Do you import goods from or export goods to countries outside of the EU? If so, you’ll need an EORI number. If this is the first time you’re hearing this term, don’t panic. It’s simple to register for one to make sure your business is running legally.
We’ve got all the information you need covered here, from what an EORI actually is to who needs one and how you can get one.
EORI stands for Economic Operator Registration and Identification, and it was brought into play in July 2009 to replace the Traders Union Reference Number System.
Its purpose is to track physical goods coming into and out of the UK so that shipments can be quickly and easily identified by customs. Trading without an EORI number can cause delays and hefty storage costs if HMRC can’t clear your goods.
As well as tracking goods, EORI numbers are used for security and statistical purposes.
EORI numbers for UK businesses are 12 digits long and include the ISO country code and the business’s VAT number. The number will start with the GB prefix followed by the business’s VAT number and ending with “000”.
At present, any UK business that moves physical goods between the UK and non-EU countries needs an EORI number.
This will change on 1st January 2021, when the Brexit transition period is set to end. Then, UK businesses will need an EORI number to trade with EU countries and non-EU countries. The only exception is for trade taking place between Northern Ireland and the Republic of Ireland.
It doesn’t matter what type of transport you use to move your products around, you still need an EORI number. How often you transport goods doesn’t matter either. You’ll need an EORI number even if you only make occasional purchases or sales.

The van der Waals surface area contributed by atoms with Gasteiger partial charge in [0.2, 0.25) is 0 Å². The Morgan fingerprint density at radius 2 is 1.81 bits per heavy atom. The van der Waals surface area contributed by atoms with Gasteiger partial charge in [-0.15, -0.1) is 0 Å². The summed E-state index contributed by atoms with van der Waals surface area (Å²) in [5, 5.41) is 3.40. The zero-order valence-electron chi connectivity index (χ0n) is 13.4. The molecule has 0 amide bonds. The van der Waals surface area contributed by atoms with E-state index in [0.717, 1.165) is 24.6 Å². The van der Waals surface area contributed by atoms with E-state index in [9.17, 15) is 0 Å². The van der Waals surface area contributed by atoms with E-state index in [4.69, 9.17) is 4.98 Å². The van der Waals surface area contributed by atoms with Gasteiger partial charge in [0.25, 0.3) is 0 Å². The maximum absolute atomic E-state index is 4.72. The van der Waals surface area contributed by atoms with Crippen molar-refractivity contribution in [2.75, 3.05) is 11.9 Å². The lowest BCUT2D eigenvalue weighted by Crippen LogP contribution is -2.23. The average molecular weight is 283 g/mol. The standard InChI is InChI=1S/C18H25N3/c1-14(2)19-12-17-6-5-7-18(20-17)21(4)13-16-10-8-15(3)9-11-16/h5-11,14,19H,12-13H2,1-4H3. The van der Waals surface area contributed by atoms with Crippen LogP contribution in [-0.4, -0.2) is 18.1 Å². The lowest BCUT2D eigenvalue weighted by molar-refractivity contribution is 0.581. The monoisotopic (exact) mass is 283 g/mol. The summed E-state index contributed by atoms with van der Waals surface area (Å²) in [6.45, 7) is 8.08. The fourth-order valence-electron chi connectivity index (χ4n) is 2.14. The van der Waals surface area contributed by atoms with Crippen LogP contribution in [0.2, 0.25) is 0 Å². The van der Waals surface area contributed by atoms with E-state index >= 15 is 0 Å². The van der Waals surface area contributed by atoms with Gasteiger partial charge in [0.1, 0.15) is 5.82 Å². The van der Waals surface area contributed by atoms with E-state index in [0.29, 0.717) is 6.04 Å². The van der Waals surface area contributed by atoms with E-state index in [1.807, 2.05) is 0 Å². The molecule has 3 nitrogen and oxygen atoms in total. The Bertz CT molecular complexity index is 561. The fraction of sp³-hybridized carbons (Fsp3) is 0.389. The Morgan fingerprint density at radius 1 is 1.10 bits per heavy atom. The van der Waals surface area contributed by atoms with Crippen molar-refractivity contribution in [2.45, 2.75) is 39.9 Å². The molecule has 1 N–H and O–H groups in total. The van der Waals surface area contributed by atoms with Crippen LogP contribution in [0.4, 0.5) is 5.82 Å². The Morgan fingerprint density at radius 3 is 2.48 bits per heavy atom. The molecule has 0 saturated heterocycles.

Service providers are exempt. If you offer digital services to EU countries and beyond, you don’t need an EORI number.
When applying online, VAT-registered businesses will need to provide their VAT registration number. Businesses that aren’t VAT-registered need to provide their national insurance number if they’re a sole trader, or their company registration number if they are a limited company.
It can take up to three working days for the HMRC to process your application, but once it’s been approved you’ll receive an email with your EORI number.
To prepare for Brexit, HMRC has automatically provided EORI numbers to VAT-registered businesses that trade with the EU. However, it’s likely that some businesses were missed, so make sure you check to see if you have an EORI number if you trade or intend to trade with the EU from January next year.
Before you apply for an EORI number, you can check whether your business already has one by visiting the online EORI checker here.